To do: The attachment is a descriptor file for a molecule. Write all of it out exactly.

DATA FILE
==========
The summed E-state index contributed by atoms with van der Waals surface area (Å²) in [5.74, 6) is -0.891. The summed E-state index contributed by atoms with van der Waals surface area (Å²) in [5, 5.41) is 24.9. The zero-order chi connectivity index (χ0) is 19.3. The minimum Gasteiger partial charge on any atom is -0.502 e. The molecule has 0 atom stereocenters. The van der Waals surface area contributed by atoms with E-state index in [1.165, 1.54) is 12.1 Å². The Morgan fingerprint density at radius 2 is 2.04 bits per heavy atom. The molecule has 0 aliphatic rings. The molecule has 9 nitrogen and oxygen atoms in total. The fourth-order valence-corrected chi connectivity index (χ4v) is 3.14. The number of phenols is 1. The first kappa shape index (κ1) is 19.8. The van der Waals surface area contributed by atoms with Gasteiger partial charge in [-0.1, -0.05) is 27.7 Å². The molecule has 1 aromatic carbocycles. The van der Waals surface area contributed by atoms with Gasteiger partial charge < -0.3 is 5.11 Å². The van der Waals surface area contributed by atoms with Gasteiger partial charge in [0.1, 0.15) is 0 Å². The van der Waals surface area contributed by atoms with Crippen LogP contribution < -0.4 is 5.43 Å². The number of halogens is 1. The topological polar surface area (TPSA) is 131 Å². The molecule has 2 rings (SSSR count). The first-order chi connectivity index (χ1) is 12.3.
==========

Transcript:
The summed E-state index contributed by atoms with van der Waals surface area (Å²) in [5.74, 6) is -0.891. The summed E-state index contributed by atoms with van der Waals surface area (Å²) in [5, 5.41) is 24.9. The zero-order chi connectivity index (χ0) is 19.3. The minimum Gasteiger partial charge on any atom is -0.502 e. The molecule has 0 atom stereocenters. The van der Waals surface area contributed by atoms with E-state index in [1.165, 1.54) is 12.1 Å². The Morgan fingerprint density at radius 2 is 2.04 bits per heavy atom. The molecule has 0 aliphatic rings. The molecule has 9 nitrogen and oxygen atoms in total. The fourth-order valence-corrected chi connectivity index (χ4v) is 3.14. The number of phenols is 1. The first kappa shape index (κ1) is 19.8. The van der Waals surface area contributed by atoms with Gasteiger partial charge in [-0.1, -0.05) is 27.7 Å². The molecule has 1 aromatic carbocycles. The van der Waals surface area contributed by atoms with Gasteiger partial charge < -0.3 is 5.11 Å². The van der Waals surface area contributed by atoms with Gasteiger partial charge in [0.1, 0.15) is 0 Å². The van der Waals surface area contributed by atoms with Crippen LogP contribution < -0.4 is 5.43 Å². The number of halogens is 1. The topological polar surface area (TPSA) is 131 Å². The molecule has 2 rings (SSSR count). The first-order chi connectivity index (χ1) is 12.3.